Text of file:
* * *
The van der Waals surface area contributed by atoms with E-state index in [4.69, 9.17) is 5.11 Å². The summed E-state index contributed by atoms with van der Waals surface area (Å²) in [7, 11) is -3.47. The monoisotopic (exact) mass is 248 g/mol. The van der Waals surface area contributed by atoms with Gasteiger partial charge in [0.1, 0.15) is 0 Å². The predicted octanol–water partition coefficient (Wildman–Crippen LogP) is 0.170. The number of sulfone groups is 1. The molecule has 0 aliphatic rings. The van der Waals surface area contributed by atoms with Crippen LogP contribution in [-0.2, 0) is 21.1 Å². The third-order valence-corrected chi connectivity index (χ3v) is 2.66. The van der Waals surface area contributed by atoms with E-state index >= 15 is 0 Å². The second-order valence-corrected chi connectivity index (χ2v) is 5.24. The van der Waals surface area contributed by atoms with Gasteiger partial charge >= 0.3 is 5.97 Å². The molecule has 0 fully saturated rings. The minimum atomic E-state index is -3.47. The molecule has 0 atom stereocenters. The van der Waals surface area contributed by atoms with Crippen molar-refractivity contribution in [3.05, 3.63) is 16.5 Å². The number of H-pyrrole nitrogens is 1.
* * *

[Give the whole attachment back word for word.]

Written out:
The van der Waals surface area contributed by atoms with E-state index in [4.69, 9.17) is 5.11 Å². The summed E-state index contributed by atoms with van der Waals surface area (Å²) in [7, 11) is -3.47. The monoisotopic (exact) mass is 248 g/mol. The van der Waals surface area contributed by atoms with Gasteiger partial charge in [0.1, 0.15) is 0 Å². The predicted octanol–water partition coefficient (Wildman–Crippen LogP) is 0.170. The number of sulfone groups is 1. The molecule has 0 aliphatic rings. The van der Waals surface area contributed by atoms with Crippen LogP contribution in [-0.2, 0) is 21.1 Å². The third-order valence-corrected chi connectivity index (χ3v) is 2.66. The van der Waals surface area contributed by atoms with E-state index >= 15 is 0 Å². The second-order valence-corrected chi connectivity index (χ2v) is 5.24. The van der Waals surface area contributed by atoms with Gasteiger partial charge >= 0.3 is 5.97 Å². The molecule has 0 fully saturated rings. The minimum atomic E-state index is -3.47. The molecule has 0 atom stereocenters. The van der Waals surface area contributed by atoms with Crippen molar-refractivity contribution in [3.05, 3.63) is 16.5 Å². The number of H-pyrrole nitrogens is 1.